A good overview of the immediate foreign policy challenges. You might add to that list the deteriorating situation in Mexico, where the battle between the government and drug lords is approaching the level of an insurgency.

    I would have to disagree with the comment about the Taliban taking over Pakistan. This scenario, floated quite often in the press, is not realistic. The Taliban finds its base of support almost entirely in the northwest part of the country, a rural, almost a "wild west" kind of location. They have no support in urbanized Pakistan. While dangerous and formidable, their level of strength is such that they could never challenge the national government directly. As for the strength of that national government, Pakistani civil society is stronger that most Americans give it credit for, and the central government is more stable. An analogy to US history, which illustrates the unlikelihood of the Taliban taking over Pakistan, would be of the KKK taking over the US federal government in the 1880s.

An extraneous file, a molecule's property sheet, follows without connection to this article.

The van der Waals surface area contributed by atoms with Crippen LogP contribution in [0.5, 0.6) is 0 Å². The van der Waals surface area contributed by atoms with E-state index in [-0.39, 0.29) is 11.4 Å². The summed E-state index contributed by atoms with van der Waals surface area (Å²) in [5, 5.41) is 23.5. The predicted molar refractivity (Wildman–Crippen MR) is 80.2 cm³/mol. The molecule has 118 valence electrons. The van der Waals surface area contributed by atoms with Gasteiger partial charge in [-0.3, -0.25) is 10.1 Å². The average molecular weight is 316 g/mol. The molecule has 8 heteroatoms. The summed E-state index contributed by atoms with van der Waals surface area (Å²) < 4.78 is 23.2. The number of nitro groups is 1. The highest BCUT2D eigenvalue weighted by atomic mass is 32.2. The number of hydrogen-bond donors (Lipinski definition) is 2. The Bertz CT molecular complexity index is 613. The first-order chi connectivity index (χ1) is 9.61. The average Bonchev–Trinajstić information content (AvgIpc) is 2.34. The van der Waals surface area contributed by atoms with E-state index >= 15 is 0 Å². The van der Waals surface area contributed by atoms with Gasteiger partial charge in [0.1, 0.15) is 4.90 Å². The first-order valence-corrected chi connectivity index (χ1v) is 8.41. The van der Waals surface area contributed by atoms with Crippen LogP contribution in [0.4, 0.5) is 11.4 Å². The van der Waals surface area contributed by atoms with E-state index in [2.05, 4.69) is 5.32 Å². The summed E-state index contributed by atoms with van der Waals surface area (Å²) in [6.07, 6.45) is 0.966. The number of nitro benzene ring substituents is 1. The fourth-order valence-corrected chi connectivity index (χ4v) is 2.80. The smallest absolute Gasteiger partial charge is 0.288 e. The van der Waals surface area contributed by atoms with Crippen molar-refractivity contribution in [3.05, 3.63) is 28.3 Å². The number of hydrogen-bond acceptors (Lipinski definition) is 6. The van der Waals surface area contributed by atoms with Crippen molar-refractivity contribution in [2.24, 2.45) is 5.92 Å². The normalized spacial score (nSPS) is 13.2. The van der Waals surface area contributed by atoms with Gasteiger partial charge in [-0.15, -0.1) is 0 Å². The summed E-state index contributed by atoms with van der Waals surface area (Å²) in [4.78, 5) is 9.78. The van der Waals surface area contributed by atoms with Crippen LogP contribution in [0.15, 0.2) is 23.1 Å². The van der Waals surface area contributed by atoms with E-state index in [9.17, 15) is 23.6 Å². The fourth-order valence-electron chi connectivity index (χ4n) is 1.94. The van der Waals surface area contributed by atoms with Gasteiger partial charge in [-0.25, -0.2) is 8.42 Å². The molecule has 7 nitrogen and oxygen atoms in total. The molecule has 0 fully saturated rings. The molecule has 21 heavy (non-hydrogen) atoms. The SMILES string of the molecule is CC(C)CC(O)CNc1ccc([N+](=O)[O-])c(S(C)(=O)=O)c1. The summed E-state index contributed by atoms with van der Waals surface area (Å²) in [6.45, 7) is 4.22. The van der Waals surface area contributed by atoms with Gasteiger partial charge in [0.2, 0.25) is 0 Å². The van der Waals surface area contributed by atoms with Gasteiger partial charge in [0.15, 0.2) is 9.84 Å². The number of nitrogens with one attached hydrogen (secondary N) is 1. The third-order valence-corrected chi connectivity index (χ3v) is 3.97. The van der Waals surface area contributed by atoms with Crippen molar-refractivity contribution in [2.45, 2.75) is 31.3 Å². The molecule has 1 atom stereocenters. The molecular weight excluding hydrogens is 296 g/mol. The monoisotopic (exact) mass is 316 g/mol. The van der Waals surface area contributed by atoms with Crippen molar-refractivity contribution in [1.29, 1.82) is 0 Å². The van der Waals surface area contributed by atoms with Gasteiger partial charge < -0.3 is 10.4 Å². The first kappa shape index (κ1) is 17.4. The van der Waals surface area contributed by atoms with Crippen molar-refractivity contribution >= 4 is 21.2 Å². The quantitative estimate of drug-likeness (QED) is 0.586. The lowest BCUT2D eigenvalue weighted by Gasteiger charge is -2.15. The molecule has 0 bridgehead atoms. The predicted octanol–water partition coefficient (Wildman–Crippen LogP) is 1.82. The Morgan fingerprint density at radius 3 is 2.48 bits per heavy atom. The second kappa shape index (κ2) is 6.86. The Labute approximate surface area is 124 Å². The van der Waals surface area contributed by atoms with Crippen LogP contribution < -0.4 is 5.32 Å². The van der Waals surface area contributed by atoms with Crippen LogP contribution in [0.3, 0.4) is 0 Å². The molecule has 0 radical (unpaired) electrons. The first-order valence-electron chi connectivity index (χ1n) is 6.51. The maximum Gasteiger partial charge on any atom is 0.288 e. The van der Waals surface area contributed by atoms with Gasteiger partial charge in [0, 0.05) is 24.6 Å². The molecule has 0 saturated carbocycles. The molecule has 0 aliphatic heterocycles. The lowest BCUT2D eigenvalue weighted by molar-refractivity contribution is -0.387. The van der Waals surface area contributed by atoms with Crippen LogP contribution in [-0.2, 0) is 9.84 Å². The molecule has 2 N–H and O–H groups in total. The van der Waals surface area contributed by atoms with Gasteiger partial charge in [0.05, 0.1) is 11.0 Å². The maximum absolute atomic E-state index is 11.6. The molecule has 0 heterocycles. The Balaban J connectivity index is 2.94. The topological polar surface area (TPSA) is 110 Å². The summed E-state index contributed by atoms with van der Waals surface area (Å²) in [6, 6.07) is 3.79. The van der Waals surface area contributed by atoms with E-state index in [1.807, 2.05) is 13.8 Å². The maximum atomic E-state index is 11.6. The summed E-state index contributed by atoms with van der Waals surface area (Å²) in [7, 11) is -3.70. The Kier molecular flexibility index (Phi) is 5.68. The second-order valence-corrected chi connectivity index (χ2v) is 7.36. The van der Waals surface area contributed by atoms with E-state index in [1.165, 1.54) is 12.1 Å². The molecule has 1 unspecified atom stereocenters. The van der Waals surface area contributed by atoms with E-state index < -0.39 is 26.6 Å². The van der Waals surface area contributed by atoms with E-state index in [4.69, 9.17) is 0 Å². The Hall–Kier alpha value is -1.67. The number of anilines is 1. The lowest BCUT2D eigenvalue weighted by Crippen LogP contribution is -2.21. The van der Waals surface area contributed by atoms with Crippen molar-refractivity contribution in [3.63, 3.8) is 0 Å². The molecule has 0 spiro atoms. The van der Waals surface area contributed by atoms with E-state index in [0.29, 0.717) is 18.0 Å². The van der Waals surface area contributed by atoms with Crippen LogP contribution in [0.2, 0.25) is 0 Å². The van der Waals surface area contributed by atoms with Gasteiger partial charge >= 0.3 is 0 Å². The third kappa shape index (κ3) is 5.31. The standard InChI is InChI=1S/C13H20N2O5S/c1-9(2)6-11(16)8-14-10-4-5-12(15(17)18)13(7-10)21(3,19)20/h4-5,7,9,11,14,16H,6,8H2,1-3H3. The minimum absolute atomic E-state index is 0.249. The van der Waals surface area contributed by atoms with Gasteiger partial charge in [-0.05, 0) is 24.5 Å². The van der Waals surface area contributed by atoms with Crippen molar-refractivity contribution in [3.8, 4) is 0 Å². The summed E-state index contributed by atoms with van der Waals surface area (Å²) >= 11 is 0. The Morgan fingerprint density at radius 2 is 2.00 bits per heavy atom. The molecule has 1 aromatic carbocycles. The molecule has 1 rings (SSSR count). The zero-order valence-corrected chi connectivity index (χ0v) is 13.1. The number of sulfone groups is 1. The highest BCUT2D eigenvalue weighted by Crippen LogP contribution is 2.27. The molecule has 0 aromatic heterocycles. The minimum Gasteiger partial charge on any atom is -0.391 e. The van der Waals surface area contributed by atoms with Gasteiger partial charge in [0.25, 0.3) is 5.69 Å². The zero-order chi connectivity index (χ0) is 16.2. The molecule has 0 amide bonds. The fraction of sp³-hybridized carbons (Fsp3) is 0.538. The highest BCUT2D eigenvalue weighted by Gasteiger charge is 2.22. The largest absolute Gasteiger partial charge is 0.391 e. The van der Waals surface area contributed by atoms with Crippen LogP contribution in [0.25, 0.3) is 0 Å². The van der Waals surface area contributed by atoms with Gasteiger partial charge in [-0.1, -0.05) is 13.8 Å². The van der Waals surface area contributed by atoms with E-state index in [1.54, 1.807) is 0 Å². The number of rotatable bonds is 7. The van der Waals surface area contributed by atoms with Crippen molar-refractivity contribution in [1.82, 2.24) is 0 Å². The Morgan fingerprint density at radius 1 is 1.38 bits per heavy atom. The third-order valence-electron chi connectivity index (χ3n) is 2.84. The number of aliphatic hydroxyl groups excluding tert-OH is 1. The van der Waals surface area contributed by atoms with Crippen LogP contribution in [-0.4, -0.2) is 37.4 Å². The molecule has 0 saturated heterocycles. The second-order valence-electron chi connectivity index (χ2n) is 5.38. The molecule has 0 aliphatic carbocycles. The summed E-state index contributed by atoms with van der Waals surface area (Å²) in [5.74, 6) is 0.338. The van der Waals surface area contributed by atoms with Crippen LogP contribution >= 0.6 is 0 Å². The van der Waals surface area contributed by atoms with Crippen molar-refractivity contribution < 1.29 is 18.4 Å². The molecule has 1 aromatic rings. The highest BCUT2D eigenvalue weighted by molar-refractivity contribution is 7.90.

Posted Thu, Sep 2, 10:48 a.m. Inappropriate

    "The futures of Iraq, Iran, Pakistan, Afghanistan, and North Korea all lie within the hands of the inhabitants of those countries."

    I hope this is not the case, at least for North Korea. The residents are starving and brainwashed. If you're right, my chances of being able to visit my mother's village before I start drawing Social Security are even worse than my chances of being able to draw Social Security.

    Posted Thu, Sep 2, 12:36 p.m. Inappropriate

    Quinn, the conspiratorial view of Islam that you have repeatedly posted here in recent days is reminiscent of the seventeenth century railings about the evils of "popery".

    Posted Thu, Sep 2, 3 p.m. Inappropriate